A Politico report added, "A person familiar with the negotiations under former Homeland Security Secretary Kirstjen Nielsen confirmed New York Times reporting that much of what Mexico agreed to do this week was already on track months ago."

Oh. So, Trump wants us to believe he extracted historic concessions through his hardball negotiating tactics, which, as it turns out, isn't at all what happened.

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Friday's Mini-Report, 6.7.19

06/07/19 05:30PM

Today's edition of quick hits:

* This was not the first incident of its kind: "A Russian destroyer accelerated toward a U.S. warship in the Philippine Sea and almost collided with it, putting the safety of the crew at risk, the Navy said Friday."

* Stay tuned: "After a week of threats, President Donald Trump declared Friday that now 'there is a good chance' the U.S. will strike a deal with Mexico to avert the tariffs he had scheduled for Monday to force the U.S. ally to stem the flow of Central American migrants into the United States."

* Remember when Trump was a candidate vowing to fight for the LGBTQ community? That was then; this is now: "The Trump administration is rejecting requests from U.S. embassies to fly the rainbow pride flag on embassy flagpoles during June, LGBTQ Pride Month, three American diplomats told NBC News."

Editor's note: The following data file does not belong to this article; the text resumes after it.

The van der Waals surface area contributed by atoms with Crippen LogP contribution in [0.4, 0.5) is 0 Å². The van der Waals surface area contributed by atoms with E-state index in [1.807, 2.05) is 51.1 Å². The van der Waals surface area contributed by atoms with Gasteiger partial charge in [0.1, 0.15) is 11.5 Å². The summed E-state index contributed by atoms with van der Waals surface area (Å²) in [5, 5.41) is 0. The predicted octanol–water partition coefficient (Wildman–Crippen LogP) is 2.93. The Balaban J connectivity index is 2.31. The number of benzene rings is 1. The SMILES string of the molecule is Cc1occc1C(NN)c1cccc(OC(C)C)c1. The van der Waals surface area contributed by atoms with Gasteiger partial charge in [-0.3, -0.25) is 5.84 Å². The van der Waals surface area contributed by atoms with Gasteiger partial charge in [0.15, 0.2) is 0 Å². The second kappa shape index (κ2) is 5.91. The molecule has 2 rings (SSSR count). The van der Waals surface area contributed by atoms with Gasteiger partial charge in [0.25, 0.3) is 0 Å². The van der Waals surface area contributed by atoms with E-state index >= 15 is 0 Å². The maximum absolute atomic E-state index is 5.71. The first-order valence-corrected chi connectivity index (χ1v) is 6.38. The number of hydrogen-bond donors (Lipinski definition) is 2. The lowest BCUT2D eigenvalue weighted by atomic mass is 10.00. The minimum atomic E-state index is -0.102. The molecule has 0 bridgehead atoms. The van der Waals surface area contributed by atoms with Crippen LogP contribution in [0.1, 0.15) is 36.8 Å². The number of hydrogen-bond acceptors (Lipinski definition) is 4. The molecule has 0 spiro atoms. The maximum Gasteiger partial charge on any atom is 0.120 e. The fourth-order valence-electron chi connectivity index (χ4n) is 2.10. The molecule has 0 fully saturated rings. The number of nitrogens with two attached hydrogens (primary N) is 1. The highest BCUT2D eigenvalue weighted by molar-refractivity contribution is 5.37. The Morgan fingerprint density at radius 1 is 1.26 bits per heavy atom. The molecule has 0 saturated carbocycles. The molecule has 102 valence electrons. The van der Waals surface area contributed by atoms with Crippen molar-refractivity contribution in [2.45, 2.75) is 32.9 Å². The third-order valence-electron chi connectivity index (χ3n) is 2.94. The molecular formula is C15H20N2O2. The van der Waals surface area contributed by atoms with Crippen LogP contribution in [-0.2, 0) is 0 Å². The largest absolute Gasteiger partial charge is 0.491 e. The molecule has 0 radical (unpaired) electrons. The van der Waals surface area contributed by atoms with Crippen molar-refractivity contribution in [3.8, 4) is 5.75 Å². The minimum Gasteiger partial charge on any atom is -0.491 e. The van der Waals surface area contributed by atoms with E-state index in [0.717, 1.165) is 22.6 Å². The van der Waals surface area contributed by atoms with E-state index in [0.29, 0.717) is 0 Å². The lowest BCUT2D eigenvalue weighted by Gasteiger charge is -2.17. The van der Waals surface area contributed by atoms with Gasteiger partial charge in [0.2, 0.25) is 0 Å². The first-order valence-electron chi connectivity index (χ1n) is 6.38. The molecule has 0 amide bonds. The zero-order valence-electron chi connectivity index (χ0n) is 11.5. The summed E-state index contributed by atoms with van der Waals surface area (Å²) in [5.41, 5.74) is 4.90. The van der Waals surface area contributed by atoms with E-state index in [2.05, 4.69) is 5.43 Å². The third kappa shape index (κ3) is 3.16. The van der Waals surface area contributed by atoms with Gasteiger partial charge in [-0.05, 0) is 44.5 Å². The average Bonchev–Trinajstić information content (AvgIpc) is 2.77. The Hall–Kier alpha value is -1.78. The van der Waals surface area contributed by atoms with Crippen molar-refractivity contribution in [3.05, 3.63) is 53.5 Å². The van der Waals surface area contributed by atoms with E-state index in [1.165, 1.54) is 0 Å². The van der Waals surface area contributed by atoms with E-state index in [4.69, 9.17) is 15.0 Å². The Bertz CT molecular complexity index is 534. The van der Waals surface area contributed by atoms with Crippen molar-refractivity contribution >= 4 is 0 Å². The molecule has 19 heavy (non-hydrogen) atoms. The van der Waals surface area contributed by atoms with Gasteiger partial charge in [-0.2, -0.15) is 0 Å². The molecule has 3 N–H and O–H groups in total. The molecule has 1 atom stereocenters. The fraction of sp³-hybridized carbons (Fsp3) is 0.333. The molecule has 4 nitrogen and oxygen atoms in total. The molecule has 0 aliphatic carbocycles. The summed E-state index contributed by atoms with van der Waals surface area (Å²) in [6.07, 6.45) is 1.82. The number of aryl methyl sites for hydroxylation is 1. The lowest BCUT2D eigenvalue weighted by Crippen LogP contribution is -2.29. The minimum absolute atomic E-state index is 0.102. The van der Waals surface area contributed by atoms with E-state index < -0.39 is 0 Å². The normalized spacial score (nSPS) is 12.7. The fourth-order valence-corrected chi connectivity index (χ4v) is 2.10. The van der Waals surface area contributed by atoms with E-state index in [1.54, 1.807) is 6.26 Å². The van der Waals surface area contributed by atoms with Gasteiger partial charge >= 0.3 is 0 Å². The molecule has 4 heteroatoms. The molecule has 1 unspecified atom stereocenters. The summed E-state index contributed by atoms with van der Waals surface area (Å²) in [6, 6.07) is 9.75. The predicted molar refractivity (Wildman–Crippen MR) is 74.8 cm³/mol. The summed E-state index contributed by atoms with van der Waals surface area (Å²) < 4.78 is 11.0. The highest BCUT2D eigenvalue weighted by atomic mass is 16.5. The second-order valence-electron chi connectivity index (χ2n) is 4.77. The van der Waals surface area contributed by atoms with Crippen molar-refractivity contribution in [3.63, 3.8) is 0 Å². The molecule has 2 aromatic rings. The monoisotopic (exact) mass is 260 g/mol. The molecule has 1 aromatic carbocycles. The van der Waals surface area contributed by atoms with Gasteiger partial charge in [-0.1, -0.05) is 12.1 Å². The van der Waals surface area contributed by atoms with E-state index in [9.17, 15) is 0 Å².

* Republican officials often talk about punishing abortion doctors, but they occasionally shift their focus to women seeking abortions: "Rep. Ron Wright (R-TX) said Thursday that 'of course' women who perform their own abortions should be punished since 'they committed murder.'"

* Seems a little embarrassing: "Larry Kudlow, the President's chief economic adviser, once said Donald Trump's proposed policies on trade would lead to a bad recession, cause 'incalculable damage' to the economy and kill consumers and businesses alike."

* Former Defense Secretary Robert Gates thinks "it's strategically unwise to antagonize every country in the world simultaneously." That seems fairly reasonable, though I get the sense the White House disagrees.